Skip navigation

The Arts

The Arts

  • Page 5 of 57

In this groundbreaking study, first published in 1983 and unavailable for over a decade, Linda Dalrymple Henderson demonstrates that two concepts of space beyond immediate perception—the curved spaces of non-Euclidean geometry and, most important, a higher, fourth dimension of space—were central to the development of modern art. The possibility of a spatial fourth dimension suggested that our world might be merely a shadow or section of a higher dimensional existence.

Digital Philosophy and Choreographic Thoughts

Digital technologies offer the possibility of capturing, storing, and manipulating movement, abstracting it from the body and transforming it into numerical information. In Moving without a Body, Stamatia Portanova considers what really happens when the physicality of movement is translated into a numerical code by a technological system.

A Theory of Interacting with Sound and Music in Video Games

In Playing with Sound, Karen Collins examines video game sound from the player’s perspective. She explores the many ways that players interact with a game’s sonic aspects—which include not only music but also sound effects, ambient sound, dialogue, and interface sounds—both within and outside of the game. She investigates the ways that meaning is found, embodied, created, evoked, hacked, remixed, negotiated, and renegotiated by players in the space of interactive sound in games.

Contemporary art in the early twenty-first century is often discussed as though it were a radically new phenomenon unmoored from history. Yet all works of art were once contemporary to the artist and culture that produced them. In What Was Contemporary Art? Richard Meyer reclaims the contemporary from historical amnesia, exploring episodes in the study, exhibition, and reception of early twentieth-century art and visual culture.

The geography of the visual arts changed with the end of the Cold War. Contemporary art was no longer defined, exhibited, interpreted, and acquired according to a blueprint drawn up in New York, London, Paris, or Berlin. The art world distributed itself into art worlds. With the emergence of new art scenes in Asia and the Middle East and the explosion of biennials, the visual arts have become globalized as surely as the world economy has. This book offers a new map of contemporary art’s new worlds.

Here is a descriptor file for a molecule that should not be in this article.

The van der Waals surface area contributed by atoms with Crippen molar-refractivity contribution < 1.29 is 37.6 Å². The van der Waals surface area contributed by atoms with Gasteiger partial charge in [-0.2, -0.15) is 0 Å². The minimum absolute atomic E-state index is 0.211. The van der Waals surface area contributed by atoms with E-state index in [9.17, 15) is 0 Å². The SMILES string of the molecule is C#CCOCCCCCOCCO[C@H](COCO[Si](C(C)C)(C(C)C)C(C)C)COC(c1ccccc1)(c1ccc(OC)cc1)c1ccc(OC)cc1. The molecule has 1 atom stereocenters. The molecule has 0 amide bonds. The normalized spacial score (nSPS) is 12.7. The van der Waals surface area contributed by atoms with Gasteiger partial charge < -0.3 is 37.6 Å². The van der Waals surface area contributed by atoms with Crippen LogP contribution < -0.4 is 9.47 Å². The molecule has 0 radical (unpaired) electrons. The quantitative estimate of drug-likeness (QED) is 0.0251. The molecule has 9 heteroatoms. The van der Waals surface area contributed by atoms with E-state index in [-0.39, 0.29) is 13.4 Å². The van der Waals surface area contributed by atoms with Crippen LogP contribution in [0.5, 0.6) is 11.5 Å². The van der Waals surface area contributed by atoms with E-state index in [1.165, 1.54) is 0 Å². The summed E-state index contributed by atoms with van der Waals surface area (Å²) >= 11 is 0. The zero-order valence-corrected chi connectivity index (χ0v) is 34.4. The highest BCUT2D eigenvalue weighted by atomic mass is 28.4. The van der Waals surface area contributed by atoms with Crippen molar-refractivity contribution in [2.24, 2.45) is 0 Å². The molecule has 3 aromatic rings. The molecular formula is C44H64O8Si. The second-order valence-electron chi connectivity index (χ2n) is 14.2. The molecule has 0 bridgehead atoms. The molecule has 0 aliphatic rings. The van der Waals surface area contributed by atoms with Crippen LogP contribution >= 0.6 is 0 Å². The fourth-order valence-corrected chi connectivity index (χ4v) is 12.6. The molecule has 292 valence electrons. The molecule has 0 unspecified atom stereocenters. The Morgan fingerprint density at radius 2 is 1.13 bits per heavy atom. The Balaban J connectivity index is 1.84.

Block-Experiments in Cosmococa—

Hélio Oiticica (1937–1980) occupies a central position in the Latin American avant-garde of the postwar era. Associated with the Rio de Janeiro-based neo-concretist movement at the beginning of his career, Oiticica moved from object production to the creation of chromatically opulent and sensually engulfing large-scale installations or wearable garments.

Triangle

In Sanja Iveković’s Triangle (Trokut, 1979), four black-and-white photographs and written text capture an eighteen-minute performance from May 10, 1979. On that date, a motorcade carrying Josip Broz Tito, then president of Yugoslavia, drove through the streets of downtown Zagreb. As the President’s limousine passed beneath her apartment, Ivokevic began simulating masturbation on her balcony. Although she could not be seen from the street, she knew that the surveillance teams on the roofs of neighboring buildings would detect her presence.

Edited by Cliff Lauson

Light Show explores the experiential and sculptural nature of light, tracing a historical trajectory of artwork that uses light to create specific conditions of viewership. The book, which accompanies an exhibition originating at the Hayward Gallery, London, showcases more than twenty dramatic installations and sculptures from the 1960s to the present, pictured in 150 illustrations, most in color.

Experiment in Art
Edited by Vincent Katz

Although it lasted only twenty-three years (1933-­1956) and enrolled fewer than 1,200 students, Black Mountain College was one of the most fabled experimental institutions in art education and practice. Faculty members included Anni Albers, Josef Albers, Ilya Bolotowsky, John Cage, Harry Callahan, Merce Cunningham, Buckminster Fuller, Walter Gropius, Clement Greenberg, Lou Harrison, Franz Kline, Willem de Kooning, Jacob Lawrence, Robert Motherwell, Roger Sessions, Ben Shahn, Aaron Siskind, Esteban Vicente, and Stefan Wolpe.

Craftspeople, Designers, Manufacturers
Edited by Bobbye Tigerman

Mid-twentieth-century California offered fertile ground for design innovations. The state’s reputation as a land of unlimited opportunity, its many institutions of higher learning, and its perpetually booming population created conditions that allowed designers and craftspeople to flourish. They found an eager market among educated and newly affluent Californians, and their products shaped the material culture of the entire nation.

  • Page 5 of 57